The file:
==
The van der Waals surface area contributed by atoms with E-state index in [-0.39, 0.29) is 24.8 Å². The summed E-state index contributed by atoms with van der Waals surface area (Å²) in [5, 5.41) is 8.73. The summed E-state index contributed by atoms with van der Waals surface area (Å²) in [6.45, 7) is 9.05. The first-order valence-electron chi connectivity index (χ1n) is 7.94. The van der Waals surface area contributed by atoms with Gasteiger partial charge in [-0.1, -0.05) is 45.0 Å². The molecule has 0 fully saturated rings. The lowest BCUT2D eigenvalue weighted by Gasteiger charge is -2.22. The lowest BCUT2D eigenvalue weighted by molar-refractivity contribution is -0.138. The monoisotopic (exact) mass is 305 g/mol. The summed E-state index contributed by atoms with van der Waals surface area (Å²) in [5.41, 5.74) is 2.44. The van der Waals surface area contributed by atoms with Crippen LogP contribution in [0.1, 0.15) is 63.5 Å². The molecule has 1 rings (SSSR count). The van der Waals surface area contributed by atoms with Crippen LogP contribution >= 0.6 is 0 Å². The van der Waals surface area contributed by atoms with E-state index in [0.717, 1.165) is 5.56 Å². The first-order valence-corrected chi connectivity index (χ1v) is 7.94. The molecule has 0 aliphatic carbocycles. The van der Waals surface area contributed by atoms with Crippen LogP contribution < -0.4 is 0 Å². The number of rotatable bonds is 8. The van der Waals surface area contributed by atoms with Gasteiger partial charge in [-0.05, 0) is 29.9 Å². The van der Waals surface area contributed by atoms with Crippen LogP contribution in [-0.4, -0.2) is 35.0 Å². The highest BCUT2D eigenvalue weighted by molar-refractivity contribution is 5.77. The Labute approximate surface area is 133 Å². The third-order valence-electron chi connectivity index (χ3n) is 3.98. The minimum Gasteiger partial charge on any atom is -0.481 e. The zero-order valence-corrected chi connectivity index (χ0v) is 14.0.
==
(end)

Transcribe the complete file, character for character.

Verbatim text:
The van der Waals surface area contributed by atoms with E-state index in [-0.39, 0.29) is 24.8 Å². The summed E-state index contributed by atoms with van der Waals surface area (Å²) in [5, 5.41) is 8.73. The summed E-state index contributed by atoms with van der Waals surface area (Å²) in [6.45, 7) is 9.05. The first-order valence-electron chi connectivity index (χ1n) is 7.94. The van der Waals surface area contributed by atoms with Gasteiger partial charge in [-0.1, -0.05) is 45.0 Å². The molecule has 0 fully saturated rings. The lowest BCUT2D eigenvalue weighted by Gasteiger charge is -2.22. The lowest BCUT2D eigenvalue weighted by molar-refractivity contribution is -0.138. The monoisotopic (exact) mass is 305 g/mol. The summed E-state index contributed by atoms with van der Waals surface area (Å²) in [5.41, 5.74) is 2.44. The van der Waals surface area contributed by atoms with Crippen LogP contribution in [0.1, 0.15) is 63.5 Å². The molecule has 1 rings (SSSR count). The van der Waals surface area contributed by atoms with Crippen LogP contribution >= 0.6 is 0 Å². The van der Waals surface area contributed by atoms with E-state index in [0.717, 1.165) is 5.56 Å². The first-order valence-corrected chi connectivity index (χ1v) is 7.94. The molecule has 0 aliphatic carbocycles. The van der Waals surface area contributed by atoms with Crippen LogP contribution < -0.4 is 0 Å². The number of rotatable bonds is 8. The van der Waals surface area contributed by atoms with Gasteiger partial charge in [-0.05, 0) is 29.9 Å². The van der Waals surface area contributed by atoms with Crippen LogP contribution in [-0.4, -0.2) is 35.0 Å². The highest BCUT2D eigenvalue weighted by molar-refractivity contribution is 5.77. The Labute approximate surface area is 133 Å². The third-order valence-electron chi connectivity index (χ3n) is 3.98. The minimum Gasteiger partial charge on any atom is -0.481 e. The zero-order valence-corrected chi connectivity index (χ0v) is 14.0.